He said a school resource officer spends nearly all her time at Cony High School, which also is the city’s middle school, leaving little time for her to interact with children in the city’s four elementary schools.

Mills also said the demands on police are increasing, with calls to the dispatch center for police and fire services in Augusta increasing from 52,000 calls in 2006 to 87,000 calls in 2015.

At-Large Councilor Jeffrey Bilodeau said the extra cost was tough to swallow and he didn’t want to increase taxes, but he feared that if the drug problem grows it could cost even more in the long term.

“We have heroin in our schools. We have kids addicted to pain-killing medication that is the lead-in to all this,” Bilodeau said. “We have a lot of kids who maybe aren’t being parented in the way they should, running around the city of Augusta. If we can keep some kids (off drugs), that’s savings in treatment later on. That’s savings in jail later on. And it’s not just savings for the community; its about quality of life.”

Bilodeau said he expects results from the program and wants to get updates on the program’s effectiveness.

Ward 3 Councilor Patrick Paradis said spending money now on drug prevention at the elementary school level will pay off in a reduced drug problem as those students grow up.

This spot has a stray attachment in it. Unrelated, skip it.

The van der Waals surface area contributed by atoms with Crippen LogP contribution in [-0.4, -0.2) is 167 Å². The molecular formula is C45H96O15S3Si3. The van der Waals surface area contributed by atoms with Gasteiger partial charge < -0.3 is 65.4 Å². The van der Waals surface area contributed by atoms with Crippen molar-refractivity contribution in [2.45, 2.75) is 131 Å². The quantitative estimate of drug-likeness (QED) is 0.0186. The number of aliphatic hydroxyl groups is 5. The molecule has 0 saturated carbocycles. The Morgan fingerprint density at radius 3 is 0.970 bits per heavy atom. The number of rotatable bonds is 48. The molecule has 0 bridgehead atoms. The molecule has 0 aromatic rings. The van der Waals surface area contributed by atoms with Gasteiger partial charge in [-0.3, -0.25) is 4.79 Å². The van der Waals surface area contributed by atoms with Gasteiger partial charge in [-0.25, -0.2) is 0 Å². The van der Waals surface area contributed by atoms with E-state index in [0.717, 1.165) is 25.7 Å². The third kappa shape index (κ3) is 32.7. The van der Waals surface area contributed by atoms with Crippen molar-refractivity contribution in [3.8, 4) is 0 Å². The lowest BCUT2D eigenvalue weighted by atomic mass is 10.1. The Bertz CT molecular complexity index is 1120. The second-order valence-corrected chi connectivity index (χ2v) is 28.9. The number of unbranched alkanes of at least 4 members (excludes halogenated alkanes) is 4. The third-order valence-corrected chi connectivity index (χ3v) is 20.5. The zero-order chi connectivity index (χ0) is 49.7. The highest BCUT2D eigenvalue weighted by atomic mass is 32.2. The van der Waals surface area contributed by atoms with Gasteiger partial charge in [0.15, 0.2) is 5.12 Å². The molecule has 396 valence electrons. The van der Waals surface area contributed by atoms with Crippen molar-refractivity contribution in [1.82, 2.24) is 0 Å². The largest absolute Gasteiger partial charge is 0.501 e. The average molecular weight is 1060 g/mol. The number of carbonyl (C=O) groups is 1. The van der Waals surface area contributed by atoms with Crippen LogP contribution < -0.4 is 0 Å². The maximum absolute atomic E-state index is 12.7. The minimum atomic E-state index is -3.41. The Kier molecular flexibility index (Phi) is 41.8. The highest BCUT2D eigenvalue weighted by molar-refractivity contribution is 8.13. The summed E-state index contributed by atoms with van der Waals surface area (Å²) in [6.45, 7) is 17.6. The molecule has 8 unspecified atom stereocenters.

“We’re making a decision tonight that hopefully is going to ameliorate the situation we find ourselves in today,” he said Thursday. “We have an opportunity to participate in this grant program and plant a tree this evening that won’t flower for 15 to 20 years, maybe 50 years. But it will flower. It will bring positive results.”

In other action, councilors also approved a proposal to declare a Mount Vernon Avenue building the city had torn down last month a dangerous structure.

The designation is expected to allow the city to move ahead with plans to seek to recoup some or all of the $12,500 cost of having the vacant building demolished from the owner, a representative of whom objected to the building being torn down. City officials and a structural engineer determined it was at risk of imminent collapse and had it removed May 13.

City Manager William Bridgeo said it appeared to officials the 58 Mount Vernon Ave. building literally was sliding off its foundation, and a structural engineer hired by the city said it could collapse at any time if a tractor-trailer truck were to drive by on Mount Vernon Avenue, where a major construction project was going on and where the sidewalk was within 10 feet of the home.

Ralph St. Pierre, who was acting city manager when the unstable building was reported on May 13, consulted with city attorney Stephen Langsdorf, declared the building to be a risk to public safety and hired a local contractor to demolish the structure.

Councilors voted 7-0 to declare the already-removed building dangerous and a risk to public safety.

Keith Edwards — 621-5647

[email protected]

Twitter: @kedwardskj